You can’t fault the US for wanting to go after Osama Bin Laden after 9/11… but that’s separate from trying to stay and nation-build a supremely difficult and corrupt country. And it was probably not criminal under international law, whereas the subsequent Iraq invasion *was* illegal and breached the UN Charter, as Secretary-General Kofi Annan said. Bush, Cheney, Rumsfeld, Wolfowitz (and Tony Blair)… many people see them all as war criminals, unpunished, and leaving their front-line pawns (if they survived) to live with guilt and PTSD.

The American defeat in Vietnam turned out to be very good for the Vietnamese. Let’s just hope things turn out well for the Afghans. And congratulations to Joe Biden for getting the US out – you can’t impose human rights on a corrupt tribal society by invasion. It doesn’t work like that. There are far more constructive ways to approach international human rights issues… like cleaning your own house first.

This poem was published by Visions International, a poetry journal with perhaps a brighter past than present.

“New recruits at physical jerks – Flinders” by State Library Victoria Collections is licensed under CC BY-NC 2.0

Short poem: ‘Life Extension’

Religion leers
“Join me, or you face death”
And History jeers
“Inevitable death”,
But Science still adheres
To schemes to postpone death…
The path of a 1000 years
Starts with a single breath.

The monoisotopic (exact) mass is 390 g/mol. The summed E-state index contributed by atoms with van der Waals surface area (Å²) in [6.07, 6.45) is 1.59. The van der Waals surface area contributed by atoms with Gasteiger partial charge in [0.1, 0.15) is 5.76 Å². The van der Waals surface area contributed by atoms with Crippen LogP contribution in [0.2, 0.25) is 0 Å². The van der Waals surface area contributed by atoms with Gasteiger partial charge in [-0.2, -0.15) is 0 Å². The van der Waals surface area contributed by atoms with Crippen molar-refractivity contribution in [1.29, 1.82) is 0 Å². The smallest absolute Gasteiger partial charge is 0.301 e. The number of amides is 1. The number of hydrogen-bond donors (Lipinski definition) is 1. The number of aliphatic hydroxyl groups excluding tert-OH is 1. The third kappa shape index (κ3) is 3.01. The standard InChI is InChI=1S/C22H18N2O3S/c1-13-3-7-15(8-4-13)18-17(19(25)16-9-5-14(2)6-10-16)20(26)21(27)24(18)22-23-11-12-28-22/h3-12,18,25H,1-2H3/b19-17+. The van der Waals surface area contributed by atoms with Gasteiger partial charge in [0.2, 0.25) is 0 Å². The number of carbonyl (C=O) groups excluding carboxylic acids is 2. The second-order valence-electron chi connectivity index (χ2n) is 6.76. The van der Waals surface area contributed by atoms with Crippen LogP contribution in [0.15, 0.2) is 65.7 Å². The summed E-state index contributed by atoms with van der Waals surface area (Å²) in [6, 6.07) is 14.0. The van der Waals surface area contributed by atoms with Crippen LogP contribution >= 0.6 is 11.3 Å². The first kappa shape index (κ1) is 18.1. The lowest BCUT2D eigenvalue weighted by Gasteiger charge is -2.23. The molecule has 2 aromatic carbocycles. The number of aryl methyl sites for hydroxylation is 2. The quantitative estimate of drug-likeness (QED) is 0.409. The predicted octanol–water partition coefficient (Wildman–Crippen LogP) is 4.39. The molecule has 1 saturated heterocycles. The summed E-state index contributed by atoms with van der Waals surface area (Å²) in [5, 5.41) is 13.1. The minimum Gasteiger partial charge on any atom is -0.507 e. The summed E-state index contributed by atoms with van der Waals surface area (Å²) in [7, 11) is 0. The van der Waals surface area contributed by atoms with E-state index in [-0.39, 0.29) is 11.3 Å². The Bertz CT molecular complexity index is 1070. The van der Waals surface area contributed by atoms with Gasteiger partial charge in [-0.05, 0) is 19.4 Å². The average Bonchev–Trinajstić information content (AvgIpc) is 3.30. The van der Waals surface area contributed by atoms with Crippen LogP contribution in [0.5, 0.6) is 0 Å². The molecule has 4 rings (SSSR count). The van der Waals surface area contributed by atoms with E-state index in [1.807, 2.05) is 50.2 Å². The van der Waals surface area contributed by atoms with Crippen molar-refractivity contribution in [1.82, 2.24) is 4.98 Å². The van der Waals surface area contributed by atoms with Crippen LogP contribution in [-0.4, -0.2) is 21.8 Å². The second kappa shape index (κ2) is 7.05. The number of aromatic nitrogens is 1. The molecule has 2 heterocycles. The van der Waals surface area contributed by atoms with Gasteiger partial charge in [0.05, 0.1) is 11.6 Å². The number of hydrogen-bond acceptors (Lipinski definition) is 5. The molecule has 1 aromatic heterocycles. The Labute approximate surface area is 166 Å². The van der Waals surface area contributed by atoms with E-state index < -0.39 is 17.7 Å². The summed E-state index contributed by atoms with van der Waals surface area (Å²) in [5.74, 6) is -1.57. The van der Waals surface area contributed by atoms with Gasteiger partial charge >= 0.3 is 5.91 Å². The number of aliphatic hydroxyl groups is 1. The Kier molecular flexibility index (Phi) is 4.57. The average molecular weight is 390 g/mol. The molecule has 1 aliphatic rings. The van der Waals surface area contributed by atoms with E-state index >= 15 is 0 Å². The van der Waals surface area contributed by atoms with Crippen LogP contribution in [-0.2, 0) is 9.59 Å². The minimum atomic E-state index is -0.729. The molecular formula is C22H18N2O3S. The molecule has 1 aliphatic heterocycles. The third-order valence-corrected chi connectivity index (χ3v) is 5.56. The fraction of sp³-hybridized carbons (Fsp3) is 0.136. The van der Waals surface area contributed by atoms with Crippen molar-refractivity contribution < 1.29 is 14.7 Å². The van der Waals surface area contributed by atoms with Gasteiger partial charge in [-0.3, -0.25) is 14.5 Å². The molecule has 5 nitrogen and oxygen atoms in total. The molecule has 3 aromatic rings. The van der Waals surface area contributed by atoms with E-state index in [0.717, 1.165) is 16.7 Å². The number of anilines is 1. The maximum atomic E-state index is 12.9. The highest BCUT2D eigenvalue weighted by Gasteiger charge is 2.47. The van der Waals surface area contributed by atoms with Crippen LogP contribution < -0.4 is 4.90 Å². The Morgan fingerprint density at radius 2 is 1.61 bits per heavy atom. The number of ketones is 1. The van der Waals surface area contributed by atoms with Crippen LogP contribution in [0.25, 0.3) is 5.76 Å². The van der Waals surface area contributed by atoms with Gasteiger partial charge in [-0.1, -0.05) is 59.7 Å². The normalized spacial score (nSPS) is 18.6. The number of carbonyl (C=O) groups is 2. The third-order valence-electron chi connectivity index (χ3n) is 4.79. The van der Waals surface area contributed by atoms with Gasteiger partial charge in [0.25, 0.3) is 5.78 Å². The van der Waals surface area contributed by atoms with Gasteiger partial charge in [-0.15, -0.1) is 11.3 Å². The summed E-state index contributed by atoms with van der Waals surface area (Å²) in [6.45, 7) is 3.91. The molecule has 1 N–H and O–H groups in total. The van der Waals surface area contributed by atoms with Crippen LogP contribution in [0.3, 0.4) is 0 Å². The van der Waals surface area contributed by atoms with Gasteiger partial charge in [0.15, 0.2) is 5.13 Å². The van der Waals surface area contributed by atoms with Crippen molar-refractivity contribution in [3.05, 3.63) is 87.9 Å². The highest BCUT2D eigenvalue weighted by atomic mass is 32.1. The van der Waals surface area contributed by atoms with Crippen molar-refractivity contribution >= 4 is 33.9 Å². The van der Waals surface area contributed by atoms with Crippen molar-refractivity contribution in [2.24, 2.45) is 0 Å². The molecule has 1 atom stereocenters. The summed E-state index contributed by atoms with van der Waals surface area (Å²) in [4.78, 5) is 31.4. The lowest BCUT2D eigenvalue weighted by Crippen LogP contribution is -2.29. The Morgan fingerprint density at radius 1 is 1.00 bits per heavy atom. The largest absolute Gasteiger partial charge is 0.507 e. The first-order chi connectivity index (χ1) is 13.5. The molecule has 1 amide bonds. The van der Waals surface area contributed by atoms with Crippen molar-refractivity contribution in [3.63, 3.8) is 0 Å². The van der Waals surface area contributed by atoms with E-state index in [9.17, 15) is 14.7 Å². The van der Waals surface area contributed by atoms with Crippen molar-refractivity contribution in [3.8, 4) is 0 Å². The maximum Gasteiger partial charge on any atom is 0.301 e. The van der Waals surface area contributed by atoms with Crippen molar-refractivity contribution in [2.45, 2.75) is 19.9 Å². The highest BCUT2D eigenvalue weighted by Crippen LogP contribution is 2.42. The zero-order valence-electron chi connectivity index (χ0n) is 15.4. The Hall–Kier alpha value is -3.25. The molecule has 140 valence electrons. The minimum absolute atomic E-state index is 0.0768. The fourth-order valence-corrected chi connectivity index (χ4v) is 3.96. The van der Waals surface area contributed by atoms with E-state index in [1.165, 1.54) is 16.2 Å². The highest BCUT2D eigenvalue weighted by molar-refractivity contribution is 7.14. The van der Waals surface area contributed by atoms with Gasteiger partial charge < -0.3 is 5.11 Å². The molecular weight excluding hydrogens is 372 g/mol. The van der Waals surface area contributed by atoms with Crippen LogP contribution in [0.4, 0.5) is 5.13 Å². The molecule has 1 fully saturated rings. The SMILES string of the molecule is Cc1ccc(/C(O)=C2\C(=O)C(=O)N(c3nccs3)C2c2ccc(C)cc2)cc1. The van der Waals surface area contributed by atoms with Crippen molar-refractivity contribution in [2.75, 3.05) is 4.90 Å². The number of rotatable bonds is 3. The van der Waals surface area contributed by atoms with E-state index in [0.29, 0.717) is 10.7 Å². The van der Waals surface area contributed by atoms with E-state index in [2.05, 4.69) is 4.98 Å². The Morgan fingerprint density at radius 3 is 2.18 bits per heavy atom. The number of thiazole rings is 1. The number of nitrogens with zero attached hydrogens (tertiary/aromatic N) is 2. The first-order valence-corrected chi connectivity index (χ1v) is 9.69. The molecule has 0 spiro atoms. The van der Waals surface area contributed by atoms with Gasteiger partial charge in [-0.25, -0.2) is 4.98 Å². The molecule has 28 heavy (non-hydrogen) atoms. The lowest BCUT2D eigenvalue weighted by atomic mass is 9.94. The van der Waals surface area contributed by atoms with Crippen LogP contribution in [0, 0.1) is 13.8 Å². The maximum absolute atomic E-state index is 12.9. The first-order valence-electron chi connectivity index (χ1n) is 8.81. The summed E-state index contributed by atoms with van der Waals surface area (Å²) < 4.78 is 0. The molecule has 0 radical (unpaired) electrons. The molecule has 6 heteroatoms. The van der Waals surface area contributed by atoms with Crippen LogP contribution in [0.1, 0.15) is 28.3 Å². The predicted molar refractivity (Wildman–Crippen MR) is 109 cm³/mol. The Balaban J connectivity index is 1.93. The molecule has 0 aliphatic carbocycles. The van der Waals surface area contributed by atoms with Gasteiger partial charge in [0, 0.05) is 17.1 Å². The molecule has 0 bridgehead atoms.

It’s interesting to speculate how long it will take before humans can start regenerating enough key pieces of our ageing and failing bodies that we can uncap our lifespan. A matter of decades rather than centuries, I think–but not soon enough for me, I fear.

The last sentence of the poem riffs on the Chinese saying attributed to Lao Tzu (also rendered as Laozi and Lao-Tze) that “The journey of a thousand miles starts with a single step.”

The poem was originally published in Bewildering Stories, a weekly of speculative writing of all types, edited by a multinational team but headquartered in Guelph, Ontario.

Photo: “Death” by Andrea Kirkby is licensed under CC BY-NC 2.0

Short poem: ‘Beach’

Here on the vast beach, you, my hundred friends,
Can see how sea stretched tight round curved earth bends,
How empty sun-filled sky fills timeless Time.
My arms stretch out, but you can’t see how I’m
Trapped, caged, confined, boxed in, in love, alone.
Come, sun, burn beach and skin, bleach hair and bone,
Flay life to its essentials: love alone.

This poem was originally published in The Rotary Dial, a wonderfully rich monthly published as a pdf in Toronto, much missed after suddenly stopping publication. It was edited by Alexandra Oliver and Pino Coluccio, both prize-winning Canadian formal poets, Oliver being the more serious and Coluccio less so, as his collection titled ‘Class Clown‘ suggests.